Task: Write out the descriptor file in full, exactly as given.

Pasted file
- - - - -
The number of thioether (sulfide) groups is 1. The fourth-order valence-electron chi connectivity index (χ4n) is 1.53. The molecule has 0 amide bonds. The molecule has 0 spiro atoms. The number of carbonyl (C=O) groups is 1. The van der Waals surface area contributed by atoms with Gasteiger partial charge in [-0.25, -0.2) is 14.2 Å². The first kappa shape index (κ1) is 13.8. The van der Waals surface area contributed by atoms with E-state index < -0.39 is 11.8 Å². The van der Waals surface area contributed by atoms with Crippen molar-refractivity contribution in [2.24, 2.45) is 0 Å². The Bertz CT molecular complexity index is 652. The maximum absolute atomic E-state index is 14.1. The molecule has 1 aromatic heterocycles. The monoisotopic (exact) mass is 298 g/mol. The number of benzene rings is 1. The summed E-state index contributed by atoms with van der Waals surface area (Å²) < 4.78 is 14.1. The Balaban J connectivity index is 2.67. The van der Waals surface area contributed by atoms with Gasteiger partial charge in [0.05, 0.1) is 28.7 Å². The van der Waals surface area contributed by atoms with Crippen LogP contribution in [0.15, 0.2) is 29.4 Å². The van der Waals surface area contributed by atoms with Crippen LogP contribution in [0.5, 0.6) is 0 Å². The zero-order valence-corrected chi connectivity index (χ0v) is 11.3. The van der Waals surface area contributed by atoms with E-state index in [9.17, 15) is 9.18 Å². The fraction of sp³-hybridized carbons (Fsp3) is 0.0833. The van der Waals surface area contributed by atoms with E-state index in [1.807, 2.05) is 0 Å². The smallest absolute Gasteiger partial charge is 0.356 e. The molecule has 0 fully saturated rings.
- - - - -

The number of thioether (sulfide) groups is 1. The fourth-order valence-electron chi connectivity index (χ4n) is 1.53. The molecule has 0 amide bonds. The molecule has 0 spiro atoms. The number of carbonyl (C=O) groups is 1. The van der Waals surface area contributed by atoms with Gasteiger partial charge in [-0.25, -0.2) is 14.2 Å². The first kappa shape index (κ1) is 13.8. The van der Waals surface area contributed by atoms with E-state index < -0.39 is 11.8 Å². The van der Waals surface area contributed by atoms with Crippen molar-refractivity contribution in [2.24, 2.45) is 0 Å². The Bertz CT molecular complexity index is 652. The maximum absolute atomic E-state index is 14.1. The molecule has 1 aromatic heterocycles. The monoisotopic (exact) mass is 298 g/mol. The number of benzene rings is 1. The summed E-state index contributed by atoms with van der Waals surface area (Å²) < 4.78 is 14.1. The Balaban J connectivity index is 2.67. The van der Waals surface area contributed by atoms with Gasteiger partial charge in [0.05, 0.1) is 28.7 Å². The van der Waals surface area contributed by atoms with Crippen LogP contribution in [0.15, 0.2) is 29.4 Å². The van der Waals surface area contributed by atoms with Crippen LogP contribution in [0.5, 0.6) is 0 Å². The zero-order valence-corrected chi connectivity index (χ0v) is 11.3. The van der Waals surface area contributed by atoms with E-state index in [9.17, 15) is 9.18 Å². The fraction of sp³-hybridized carbons (Fsp3) is 0.0833. The van der Waals surface area contributed by atoms with E-state index in [1.807, 2.05) is 0 Å². The smallest absolute Gasteiger partial charge is 0.356 e. The molecule has 0 fully saturated rings.